Sunday, November 30, 2008

Iraq in Fragments, dir. James Longley

Most of the documentaries I have seen on Iraq have been made for television, usually by television journalists, with lots of hand held camerawork, found footage taken by journalists, often material that was never shown on television. What I loved about Iraq in Fragments was that it was photographically stunning. It captures the vivid colors and textures of life in Baghdad, as well as in the Kurdish North and the Shiite regions of Moqtada Sadr, the vast desert, and the drab world of the war that goes on in its present. It's a documentary that has won a slew of awards, and the beauty of the country and the people it depicts must have something to do with that.

The fragments of Iraq are not only these three segregated regions, all struggling for independence, even if only from the Americans, but also the fragments of the past that still emerge around corners and behind the doors of the present turmoil, and the fragmentary dreams of the future. Similarly, the three parts of the film are fragmentary in their vision of the trauma of living in a country ripped apart geographically, historically, politically and socially by the invasion of America. If we are to believe the voices of those who speak in this film, the only apparent reason for American destruction and colonization is oil.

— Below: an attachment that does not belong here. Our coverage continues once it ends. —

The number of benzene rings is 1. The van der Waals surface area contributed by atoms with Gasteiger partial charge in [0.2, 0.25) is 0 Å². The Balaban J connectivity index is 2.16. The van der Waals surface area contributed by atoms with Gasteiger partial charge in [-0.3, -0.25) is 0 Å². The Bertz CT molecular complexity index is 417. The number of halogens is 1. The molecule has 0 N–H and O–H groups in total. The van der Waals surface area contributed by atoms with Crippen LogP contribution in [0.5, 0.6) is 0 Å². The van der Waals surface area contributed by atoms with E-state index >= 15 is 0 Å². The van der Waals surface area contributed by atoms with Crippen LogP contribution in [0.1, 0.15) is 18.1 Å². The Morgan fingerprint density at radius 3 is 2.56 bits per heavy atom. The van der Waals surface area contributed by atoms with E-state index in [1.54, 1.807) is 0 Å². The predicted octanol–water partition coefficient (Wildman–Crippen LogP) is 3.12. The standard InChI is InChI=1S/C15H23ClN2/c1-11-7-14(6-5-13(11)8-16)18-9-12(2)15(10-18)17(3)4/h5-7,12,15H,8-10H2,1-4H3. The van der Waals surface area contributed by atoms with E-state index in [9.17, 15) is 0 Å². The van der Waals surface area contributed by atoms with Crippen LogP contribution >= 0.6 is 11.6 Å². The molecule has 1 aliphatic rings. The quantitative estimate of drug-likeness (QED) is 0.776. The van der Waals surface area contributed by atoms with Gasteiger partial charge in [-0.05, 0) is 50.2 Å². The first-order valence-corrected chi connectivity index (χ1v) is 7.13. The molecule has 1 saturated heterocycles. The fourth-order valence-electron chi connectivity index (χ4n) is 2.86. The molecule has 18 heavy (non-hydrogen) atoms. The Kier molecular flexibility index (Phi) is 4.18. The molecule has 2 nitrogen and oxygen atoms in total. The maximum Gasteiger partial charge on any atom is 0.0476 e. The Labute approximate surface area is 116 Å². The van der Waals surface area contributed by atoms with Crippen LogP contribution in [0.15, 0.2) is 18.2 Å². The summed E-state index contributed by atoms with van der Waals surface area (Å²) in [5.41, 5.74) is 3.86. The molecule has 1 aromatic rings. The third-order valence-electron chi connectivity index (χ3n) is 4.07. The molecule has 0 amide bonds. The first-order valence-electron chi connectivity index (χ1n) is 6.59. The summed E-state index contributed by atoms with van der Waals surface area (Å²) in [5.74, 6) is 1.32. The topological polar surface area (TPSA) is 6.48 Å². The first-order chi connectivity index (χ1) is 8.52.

What binds all these fragments is perhaps the most powerful element of Iraq in Fragments. Namely, again and again, what Mohammed Haithem, the 11 year old boy who the film follows in its first fragment, the Sadr followers in Najaf who comprise the second fragment, and the elderly farmer, Mahmoud, whose thoughts on family, people and God are the centrepiece of the third fragment, all have in common, is they belong to a country, and a culture whose people and history are not just misunderstood by America, but wilfully ignored.

The focus on children and the old man in the north make for appealing subjects, and clearly, Longley has chosen his characters carefully, especially given the apparent absence of scripting. However, what I kept wondering throughout the film - how can this be a balanced vision of the many Iraqs and its people when there is not one woman interviewed, and only a handful appearing throughout the 90 minute film? Is this indicative absence of women another of those elements of Iraqi lore and life that we will never understand? Or is it the filmmaker's decision making?

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